DESIGNING IN TEHRAN
with Anna Giusto, Malte Kosensky, Jean-Benoit Vetillard


Tehran is a metropolis of diesel fumes and sheet metal, a sprawling city
at the foot of the Alborz mountain range innervated by a pervasive network of highways and of interchanges, ramps and loops, unparalleled in western Asia. Any movement has to take into consideration private car or the surrogate of public transportation, taxis.
Many social relationships, approaches and discussions are forcedly confined to this pulviscular multitude of moving interieurs.
The perception of the city is strongly influenced by this lifestyle, and any institution or building that aspires to gain the status of a recognizable icon and landmark has to deal with these peculiar conditions.


Tehran is a frenetic city of billboards, beauty and flesh. It’s packed of ancestral zoroastran gyms and modern fitness centers, hosting spiritual retreats and wild parties. It’s one of the world capitals of cosmetic surgery, with more plastic surgeons than in Los Angeles.
Tehran is the capital city of a country inhabited by 70 million people, where more than 2/3 are under 30 years. This massive population explosion reflects in its cosmopolitan air, in nearly 50 major colleges and universities, housing diverse ethnic and linguistic groups from all over the country. It’s a metropolis of deep cultural and population exchange, due to the fact that more 60 percent of Tehranis were born outside Tehran. 

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Vali Asr street is the city's backbone, the sensitive thermometer of its radical overthrows. The mutation of its name reflected in the XX century the shift from royal to secular to religious power. Vali Asr is a universe in itself, being the longer street in the Middleast, running for 20 km from south to north. It dramatically connects the flat desert and the steep mountains, the old grand bazaar, the poor and conservative communities of the south to the new shopping malls and secularized rich population of the north side of the metropolis.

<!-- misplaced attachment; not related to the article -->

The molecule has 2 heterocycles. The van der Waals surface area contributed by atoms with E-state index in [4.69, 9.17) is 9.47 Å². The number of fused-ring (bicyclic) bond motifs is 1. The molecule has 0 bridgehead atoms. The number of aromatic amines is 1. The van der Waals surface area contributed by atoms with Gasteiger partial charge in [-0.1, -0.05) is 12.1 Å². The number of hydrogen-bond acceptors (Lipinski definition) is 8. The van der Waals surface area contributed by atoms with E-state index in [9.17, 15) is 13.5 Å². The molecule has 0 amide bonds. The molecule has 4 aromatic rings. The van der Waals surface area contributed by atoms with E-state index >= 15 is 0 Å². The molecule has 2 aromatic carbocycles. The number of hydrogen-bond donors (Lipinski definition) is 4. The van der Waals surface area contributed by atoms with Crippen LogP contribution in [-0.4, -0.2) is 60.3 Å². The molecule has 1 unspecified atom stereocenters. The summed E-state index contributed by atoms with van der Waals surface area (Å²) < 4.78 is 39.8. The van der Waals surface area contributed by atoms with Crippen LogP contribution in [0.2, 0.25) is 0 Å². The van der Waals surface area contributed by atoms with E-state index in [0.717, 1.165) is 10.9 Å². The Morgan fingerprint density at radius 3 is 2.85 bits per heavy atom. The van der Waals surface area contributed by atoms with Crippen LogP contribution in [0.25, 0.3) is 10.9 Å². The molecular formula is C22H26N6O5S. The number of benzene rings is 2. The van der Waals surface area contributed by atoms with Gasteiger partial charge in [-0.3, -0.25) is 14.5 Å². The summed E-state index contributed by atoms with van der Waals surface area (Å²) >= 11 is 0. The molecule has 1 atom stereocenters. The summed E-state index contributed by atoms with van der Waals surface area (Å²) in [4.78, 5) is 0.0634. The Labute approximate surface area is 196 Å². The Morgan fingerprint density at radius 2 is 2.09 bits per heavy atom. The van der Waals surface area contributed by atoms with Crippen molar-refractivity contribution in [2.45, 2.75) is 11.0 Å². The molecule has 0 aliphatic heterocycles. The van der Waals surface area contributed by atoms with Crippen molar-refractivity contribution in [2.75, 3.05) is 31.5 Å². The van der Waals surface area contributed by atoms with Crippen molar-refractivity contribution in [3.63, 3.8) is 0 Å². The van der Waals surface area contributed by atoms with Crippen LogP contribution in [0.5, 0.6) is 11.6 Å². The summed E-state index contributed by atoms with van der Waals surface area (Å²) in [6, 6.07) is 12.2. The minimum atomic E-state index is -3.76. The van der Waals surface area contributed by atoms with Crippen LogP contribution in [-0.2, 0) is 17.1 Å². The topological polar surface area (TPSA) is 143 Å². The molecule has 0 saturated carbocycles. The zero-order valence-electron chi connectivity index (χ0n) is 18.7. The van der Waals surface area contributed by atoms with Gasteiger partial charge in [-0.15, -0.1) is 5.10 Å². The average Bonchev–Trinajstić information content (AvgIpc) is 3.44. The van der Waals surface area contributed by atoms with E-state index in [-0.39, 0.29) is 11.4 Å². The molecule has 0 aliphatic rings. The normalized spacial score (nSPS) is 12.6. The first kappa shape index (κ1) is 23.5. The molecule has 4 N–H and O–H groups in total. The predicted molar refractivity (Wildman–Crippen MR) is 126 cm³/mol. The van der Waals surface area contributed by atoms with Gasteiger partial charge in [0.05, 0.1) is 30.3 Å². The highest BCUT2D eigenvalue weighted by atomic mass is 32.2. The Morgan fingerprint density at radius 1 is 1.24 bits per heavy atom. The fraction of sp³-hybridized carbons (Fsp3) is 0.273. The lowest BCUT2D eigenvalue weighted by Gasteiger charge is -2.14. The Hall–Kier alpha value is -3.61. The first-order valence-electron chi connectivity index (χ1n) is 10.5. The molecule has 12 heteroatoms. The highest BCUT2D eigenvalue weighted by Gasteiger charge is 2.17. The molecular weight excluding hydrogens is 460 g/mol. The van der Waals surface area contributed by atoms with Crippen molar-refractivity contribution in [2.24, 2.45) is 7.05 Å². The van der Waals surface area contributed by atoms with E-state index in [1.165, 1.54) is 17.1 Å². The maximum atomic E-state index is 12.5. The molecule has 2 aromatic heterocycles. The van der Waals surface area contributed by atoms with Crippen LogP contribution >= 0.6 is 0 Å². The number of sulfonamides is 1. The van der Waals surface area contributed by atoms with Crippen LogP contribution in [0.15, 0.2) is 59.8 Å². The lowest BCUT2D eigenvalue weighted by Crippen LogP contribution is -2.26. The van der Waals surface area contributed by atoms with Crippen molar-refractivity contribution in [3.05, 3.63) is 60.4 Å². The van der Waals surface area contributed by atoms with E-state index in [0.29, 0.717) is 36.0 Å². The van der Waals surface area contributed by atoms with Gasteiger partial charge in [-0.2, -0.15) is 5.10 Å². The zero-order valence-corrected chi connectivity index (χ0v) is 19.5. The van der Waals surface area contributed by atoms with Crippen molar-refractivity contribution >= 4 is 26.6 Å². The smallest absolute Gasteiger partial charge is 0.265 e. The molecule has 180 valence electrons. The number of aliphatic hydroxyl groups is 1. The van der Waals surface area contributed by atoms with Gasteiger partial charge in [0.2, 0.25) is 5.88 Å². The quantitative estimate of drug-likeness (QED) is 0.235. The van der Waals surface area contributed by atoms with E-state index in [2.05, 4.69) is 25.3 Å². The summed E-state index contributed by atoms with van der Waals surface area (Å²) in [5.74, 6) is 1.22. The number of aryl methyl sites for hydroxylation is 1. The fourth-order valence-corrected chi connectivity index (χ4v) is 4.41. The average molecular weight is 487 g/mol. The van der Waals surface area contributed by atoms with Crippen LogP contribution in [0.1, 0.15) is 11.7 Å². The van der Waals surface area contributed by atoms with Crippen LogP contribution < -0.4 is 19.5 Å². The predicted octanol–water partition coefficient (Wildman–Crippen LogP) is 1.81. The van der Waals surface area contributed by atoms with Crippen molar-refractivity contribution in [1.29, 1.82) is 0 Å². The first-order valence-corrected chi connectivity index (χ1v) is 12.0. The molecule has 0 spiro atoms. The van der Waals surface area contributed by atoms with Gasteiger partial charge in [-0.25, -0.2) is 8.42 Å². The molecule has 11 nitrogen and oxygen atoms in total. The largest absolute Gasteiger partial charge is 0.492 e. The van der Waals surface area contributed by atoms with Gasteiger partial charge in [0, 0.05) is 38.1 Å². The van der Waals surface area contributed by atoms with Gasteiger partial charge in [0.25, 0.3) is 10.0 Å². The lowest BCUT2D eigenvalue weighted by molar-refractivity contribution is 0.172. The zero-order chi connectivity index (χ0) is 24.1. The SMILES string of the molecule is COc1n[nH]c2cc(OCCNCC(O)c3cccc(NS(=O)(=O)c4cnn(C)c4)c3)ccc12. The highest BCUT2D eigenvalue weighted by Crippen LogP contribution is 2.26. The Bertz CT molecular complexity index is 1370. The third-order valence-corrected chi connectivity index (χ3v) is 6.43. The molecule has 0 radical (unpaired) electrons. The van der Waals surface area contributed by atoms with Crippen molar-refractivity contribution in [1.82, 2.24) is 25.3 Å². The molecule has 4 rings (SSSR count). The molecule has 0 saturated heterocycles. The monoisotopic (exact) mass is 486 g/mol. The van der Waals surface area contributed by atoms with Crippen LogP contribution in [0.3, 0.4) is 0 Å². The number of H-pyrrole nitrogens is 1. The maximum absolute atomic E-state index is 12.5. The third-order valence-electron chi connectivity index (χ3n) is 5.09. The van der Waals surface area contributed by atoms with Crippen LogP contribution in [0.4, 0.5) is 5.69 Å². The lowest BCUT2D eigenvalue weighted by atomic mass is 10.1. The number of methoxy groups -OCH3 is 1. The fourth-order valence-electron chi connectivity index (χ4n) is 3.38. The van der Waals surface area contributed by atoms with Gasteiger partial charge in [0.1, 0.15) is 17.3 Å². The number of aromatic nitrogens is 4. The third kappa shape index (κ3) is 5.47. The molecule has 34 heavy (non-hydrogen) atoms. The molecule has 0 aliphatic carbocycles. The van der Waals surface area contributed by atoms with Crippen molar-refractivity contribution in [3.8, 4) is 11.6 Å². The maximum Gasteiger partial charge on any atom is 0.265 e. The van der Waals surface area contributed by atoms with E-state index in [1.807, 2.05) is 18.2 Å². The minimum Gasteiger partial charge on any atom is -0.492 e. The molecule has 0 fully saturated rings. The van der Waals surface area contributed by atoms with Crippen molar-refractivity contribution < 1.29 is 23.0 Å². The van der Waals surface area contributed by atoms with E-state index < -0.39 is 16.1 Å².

The competition plot is located in north central Tehran, along Vali Asr, in the heart of an affluent neighborhood with high-rise commercial buildings, a golf course, chic cafés and malls.


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The project takes in consideration the massive flux that arrives and departs from Vanak Square in the north, packed with people, taxis, buses and cars, and the proximity of a highway in the southern side, establishing with it a strong visual relationship


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The building literally discloses its multifaceted and unconventional nature, alluding to the exuberant character of the Benetton brand. As a vibrant precious stone, it catches the glimpses of the inattentive pedestrians and the stressed Tehranis drivers. It’s a seismograph of the youthful unmentionable desires. While visually recalling the astonishing richness of Persian interiors, the Benetton building subtly alludes to the powerful yet still ambiguous energy which is currently shaking Iranian society.

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The potential office layout is intended as a linear and relatively neutral space. The sight lines and the degree of privacy can sensibly variate through the disposition of furniture (especially low bookshelves) and light screens, made by translucent materials such as Barrisol.
The dramatic "canyons" offer to every office a view towards Vali Asr street and a consistent amount of daylight.